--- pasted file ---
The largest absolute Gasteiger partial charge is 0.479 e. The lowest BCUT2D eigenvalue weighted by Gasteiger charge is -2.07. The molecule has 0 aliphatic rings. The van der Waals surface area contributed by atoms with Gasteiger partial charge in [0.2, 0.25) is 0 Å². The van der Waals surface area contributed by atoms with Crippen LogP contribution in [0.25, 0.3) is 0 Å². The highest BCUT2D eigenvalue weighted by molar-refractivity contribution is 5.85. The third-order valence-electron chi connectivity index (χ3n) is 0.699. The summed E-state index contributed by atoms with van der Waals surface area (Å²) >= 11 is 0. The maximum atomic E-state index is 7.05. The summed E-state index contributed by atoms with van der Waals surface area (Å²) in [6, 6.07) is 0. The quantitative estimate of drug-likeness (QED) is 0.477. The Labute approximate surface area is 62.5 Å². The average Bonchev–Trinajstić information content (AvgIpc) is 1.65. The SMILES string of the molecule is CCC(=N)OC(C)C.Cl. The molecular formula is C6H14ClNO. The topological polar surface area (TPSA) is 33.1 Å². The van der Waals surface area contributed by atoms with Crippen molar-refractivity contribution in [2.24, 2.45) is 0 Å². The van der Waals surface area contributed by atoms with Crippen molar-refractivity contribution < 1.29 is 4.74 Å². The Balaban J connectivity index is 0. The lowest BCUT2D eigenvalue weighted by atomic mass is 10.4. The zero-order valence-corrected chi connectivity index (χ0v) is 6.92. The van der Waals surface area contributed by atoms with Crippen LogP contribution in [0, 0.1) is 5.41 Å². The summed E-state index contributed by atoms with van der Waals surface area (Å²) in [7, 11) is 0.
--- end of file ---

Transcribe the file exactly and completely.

The largest absolute Gasteiger partial charge is 0.479 e. The lowest BCUT2D eigenvalue weighted by Gasteiger charge is -2.07. The molecule has 0 aliphatic rings. The van der Waals surface area contributed by atoms with Gasteiger partial charge in [0.2, 0.25) is 0 Å². The van der Waals surface area contributed by atoms with Crippen LogP contribution in [0.25, 0.3) is 0 Å². The highest BCUT2D eigenvalue weighted by molar-refractivity contribution is 5.85. The third-order valence-electron chi connectivity index (χ3n) is 0.699. The summed E-state index contributed by atoms with van der Waals surface area (Å²) >= 11 is 0. The maximum atomic E-state index is 7.05. The summed E-state index contributed by atoms with van der Waals surface area (Å²) in [6, 6.07) is 0. The quantitative estimate of drug-likeness (QED) is 0.477. The Labute approximate surface area is 62.5 Å². The average Bonchev–Trinajstić information content (AvgIpc) is 1.65. The SMILES string of the molecule is CCC(=N)OC(C)C.Cl. The molecular formula is C6H14ClNO. The topological polar surface area (TPSA) is 33.1 Å². The van der Waals surface area contributed by atoms with Crippen molar-refractivity contribution in [2.24, 2.45) is 0 Å². The van der Waals surface area contributed by atoms with Crippen molar-refractivity contribution < 1.29 is 4.74 Å². The Balaban J connectivity index is 0. The lowest BCUT2D eigenvalue weighted by atomic mass is 10.4. The zero-order valence-corrected chi connectivity index (χ0v) is 6.92. The van der Waals surface area contributed by atoms with Crippen LogP contribution in [0, 0.1) is 5.41 Å². The summed E-state index contributed by atoms with van der Waals surface area (Å²) in [7, 11) is 0.